By Jeffrey Schaeffer
GONESSE, France — Families whose loved ones died in the fiery crash of a supersonic Concorde jet 10 years ago joined together near Paris yesterday, laying flowers at a monument to the dead and wandering the breezy field where the plane went down.
A French court is awaiting a verdict on who was to blame for the accident, which killed 109 aboard the plane and four on the ground, and devastated the reputation of the jet. The Concorde, which ferried the rich and famous across the Atlantic for three decades and could fly twice as fast as the speed of sound, was taken out of service in 2003.
Some 100 family members, witnesses of the crash and Air France officials attended ceremonies yesterday marking 10 years since the plane crashed after takeoff from Charles de Gaulle Airport, plowing into a hotel in the Paris suburb of Gonesse.
Air France flew in family members from Germany, where most of the victims were from, and gave them flowers to place at a monument in Gonesse. The Concorde program was operated jointly by Air France and British Airways.
One couple clenched hands as they looked at the monument, made of transparent glass with a piece of an airplane wing jutting through it. Families lay the flowers in silence, though officials spoke briefly at the ceremony.
Afterward, relatives of the dead went behind the monument, wandering the field where the plane crashed and where the hotel compound once stood. Claudine Le Gouadec traveled to Gonesse to pay tribute to her sister, Virginie, chief flight attendant on the doomed plane.
"I still have trouble believing that she is gone. It still seems abstract to me. The loss. For me she still exists, but I don't see her," she said.
Patrick Tesse recalled watching the accident unfold from his hotel nearby.
"I was in my office with the windows wide open. The noise of the plane's engine made me look up and when I saw the Concorde, it was in flames, it was moving back and forth violently," he said.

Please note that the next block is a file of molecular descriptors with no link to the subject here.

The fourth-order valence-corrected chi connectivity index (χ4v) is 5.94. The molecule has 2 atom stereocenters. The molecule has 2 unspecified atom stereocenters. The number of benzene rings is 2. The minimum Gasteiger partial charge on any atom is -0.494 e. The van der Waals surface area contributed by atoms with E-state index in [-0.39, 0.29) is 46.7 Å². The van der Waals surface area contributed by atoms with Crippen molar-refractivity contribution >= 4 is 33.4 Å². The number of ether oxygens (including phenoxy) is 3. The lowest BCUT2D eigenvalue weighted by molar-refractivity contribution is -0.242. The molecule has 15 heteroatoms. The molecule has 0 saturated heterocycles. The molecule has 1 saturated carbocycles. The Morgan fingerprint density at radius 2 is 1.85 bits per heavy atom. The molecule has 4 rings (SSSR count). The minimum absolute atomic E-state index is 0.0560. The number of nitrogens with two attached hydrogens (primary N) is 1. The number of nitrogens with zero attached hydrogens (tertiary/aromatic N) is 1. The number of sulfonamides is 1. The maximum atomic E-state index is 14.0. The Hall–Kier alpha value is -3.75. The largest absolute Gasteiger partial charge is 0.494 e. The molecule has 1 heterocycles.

"I said to myself, 'That's it. I'm going die."'
After a decade of investigation, a French court held a trial earlier this year in which Houston-based Continental and two of its employees are accused of manslaughter in the crash. The verdict is expected in December.
The trial focused on investigators' reports that a Continental jet dropped a metal strip onto the runway before the Concorde took off. The prosecution says the debris gashed one of the Concorde's tires, sending pieces of rubber into the fuel tanks and sparking a fire.
Continental denies any responsibility, saying fire broke out on the Concorde before the plane reached the debris on the runway.
The prosecution also accuses three French officials of underestimating trouble spots on the Concorde itself, and they are also charged with manslaughter.
The trial's main goal is to assign responsibility, as most of the victims' families received settlements years ago.
The town of Gonesse organized a separate ceremony yesterday, where some residents expressed their fears that this could happen again.
"I don't want call it an obsession, because we are so used to hearing the noise" of airplanes, said resident Claude Philippe, 72. "But sometimes where there is a weird sound, we say to ourselves, 'Here it is, this one is for us.'"